Defense counsel then asked the court to exercise its discretion under section 1385, subdivision (a) (see People v. Superior Court ( Romero ) (1996) 13 Cal.4th 497, 53 Cal.Rptr.2d 789, 917 P.2d 628 ( Romero )), and dismiss, or "strike," four of the five prior conviction allegations as to both counts, thereby making the case a "second strike" case and reducing defendant's sentence to a term of twenty–two years and eight months. The court responded that "the interests of justice would not be served by striking four strikes in this case," and to do so "would be for the sole purpose of avoiding the sentence I'm required to hand down by law." The court noted that defendant committed five separate residential burglaries, went to state prison, and then, shortly after his release and while still on parole, committed two more residential burglaries. "[I]f the Three Strikes law was meant for anyone it was meant for Mr. Garcia," the court said. The court also concluded that the crimes "were not committed out of a need by Mr. Garcia to support a drug habit." However, the court granted defendant's request for a continuance to present further evidence connecting the crimes to drug addiction. At a subsequent hearing, defendant's aunt testified about defendant's difficult childhood and drug use at age 12 or 13. Then, in argument, defense counsel further stressed defendant's long history of drug abuse.
After hearing this additional evidence and argument, the court agreed that defendant's drug addiction was "a factor in mitigation." The court also noted that all defendant's prior serious felony convictions arose from a single period of aberrant behavior for which he served a single prison term. The court commented that defendant had cooperated with police both in 1991 and when they arrested him for the current offenses. Finally, the court stated that defendant had no record of violence.
As to the Kobel burglary, the court sentenced defendant to a term of 30 years to life in state prison. This sentence included 25 years to life under the Three Strikes law plus the mandatory (§ 1385, subd. (b)) 5–year enhancement under section 667, subdivision (a)(1). The court initially imposed three 1–year enhancements under section 667.5, subdivision (b), for the prior prison terms, but then exercised its discretion under section 1385, subdivision (a), and struck these enhancements. As to the Gantt burglary, the court exercised its discretion under section 1385, subdivision (a), and struck all the prior conviction allegations. In a minute order, the court stated it was striking the prior conviction allegations because they "all refer [to] one case, defendant has cooperated with police in both cases, is addicted to drugs and has not suffered any violent priors." The court calculated a sentence of 16 months, which was one-third the middle term of 4 years.*fn2 The court ordered that this sentence be served consecutive to the sentence on the Kobel burglary, because the two counts reflected "two separate incidents on two separate dates." Nevertheless, the court stated that a sentence of 30 years to life was "appropriate" and that, but for the constraints of the Three Strikes law, it would have ordered that the 16–month sentence on the Gantt burglary be served concurrently. Defendant's total sentence on both counts was 31 years and 4 months to life. The court imposed a $200 restitution fine, and also ordered $400 restitution to Grace Kobel and $20,000 restitution to Barbara Gantt, less the value of any property returned.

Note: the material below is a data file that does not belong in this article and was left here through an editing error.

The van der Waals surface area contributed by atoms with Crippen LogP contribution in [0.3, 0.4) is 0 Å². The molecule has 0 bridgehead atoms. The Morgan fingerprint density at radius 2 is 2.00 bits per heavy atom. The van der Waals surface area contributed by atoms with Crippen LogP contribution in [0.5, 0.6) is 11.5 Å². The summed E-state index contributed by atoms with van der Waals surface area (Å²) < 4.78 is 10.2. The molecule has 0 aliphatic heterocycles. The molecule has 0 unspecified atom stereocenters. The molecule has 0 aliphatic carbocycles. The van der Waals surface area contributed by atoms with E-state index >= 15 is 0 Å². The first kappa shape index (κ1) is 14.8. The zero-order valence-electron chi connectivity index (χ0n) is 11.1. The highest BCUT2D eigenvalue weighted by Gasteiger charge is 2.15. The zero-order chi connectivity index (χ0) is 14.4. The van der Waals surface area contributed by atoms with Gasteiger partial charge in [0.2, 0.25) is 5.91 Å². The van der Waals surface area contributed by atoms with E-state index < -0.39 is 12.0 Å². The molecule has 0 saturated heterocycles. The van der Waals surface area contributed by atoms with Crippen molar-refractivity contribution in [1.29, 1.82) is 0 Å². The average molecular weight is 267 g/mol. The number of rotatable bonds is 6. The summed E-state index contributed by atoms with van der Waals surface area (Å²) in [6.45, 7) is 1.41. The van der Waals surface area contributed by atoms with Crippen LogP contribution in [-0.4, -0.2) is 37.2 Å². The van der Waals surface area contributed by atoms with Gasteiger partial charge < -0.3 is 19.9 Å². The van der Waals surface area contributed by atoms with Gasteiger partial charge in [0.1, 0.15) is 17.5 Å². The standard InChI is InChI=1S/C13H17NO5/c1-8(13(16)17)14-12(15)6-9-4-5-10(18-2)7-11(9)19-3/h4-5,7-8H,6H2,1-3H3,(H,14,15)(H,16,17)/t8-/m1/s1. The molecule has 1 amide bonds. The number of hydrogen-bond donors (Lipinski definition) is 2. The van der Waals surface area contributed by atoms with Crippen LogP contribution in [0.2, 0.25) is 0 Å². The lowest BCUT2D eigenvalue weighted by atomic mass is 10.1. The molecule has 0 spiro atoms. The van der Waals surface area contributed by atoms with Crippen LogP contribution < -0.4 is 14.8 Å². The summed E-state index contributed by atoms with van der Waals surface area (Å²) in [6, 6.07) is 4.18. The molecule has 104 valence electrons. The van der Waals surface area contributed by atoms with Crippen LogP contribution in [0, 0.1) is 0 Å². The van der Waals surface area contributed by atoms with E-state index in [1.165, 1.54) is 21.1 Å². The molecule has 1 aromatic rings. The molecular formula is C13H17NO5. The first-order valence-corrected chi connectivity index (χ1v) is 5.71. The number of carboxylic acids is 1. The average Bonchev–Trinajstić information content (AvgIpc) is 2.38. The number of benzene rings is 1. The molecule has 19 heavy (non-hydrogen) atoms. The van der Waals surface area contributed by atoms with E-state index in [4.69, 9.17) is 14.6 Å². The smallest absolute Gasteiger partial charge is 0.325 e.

Defendant appealed, arguing that his sentence constituted cruel and unusual punishment under the state and federal Constitutions. The Attorney General responded to defendant's argument. He also asserted that the trial court lacked authority under section 1385, subdivision (a), to strike the prior conviction allegations as to the Gantt burglary while not striking them as to the Kobel burglary, claiming that therefore defendant's sentence was unauthorized. The Court of Appeal agreed with the Attorney General, reversed the judgment, and remanded for resentencing. The court reasoned that striking prior conviction allegations as to some, but not all, current counts was inconsistent with the requirement in the Three Strikes law that sentences be consecutive for current felonies relating to separate criminal episodes. (§§ 667, subd. (c)(6), (7), 1170.12, subd. (a)(6), (7).) The court discussed People v. Garcia (1997) 59 Cal.App.4th 834, 69 Cal.Rptr.2d 463 ( Garcia ), which authorized trial courts to strike prior conviction allegations on a count-by-count basis. ( Id. at p. 838, 69 Cal.Rptr.2d 463.) The court argued that the holding in Garcia "eviscerates the requirements of the Three Strikes law that trial courts impose harsh terms for recidivists by sentencing consecutively." The court also distinguished Garcia because in that case the prosecution had agreed to the sentence, calling it a " 'fair disposition.' " ( Ibid.) The court did not address defendant's claim of cruel and unusual punishment, finding that issue "premature until the trial court has resentenced [defendant]."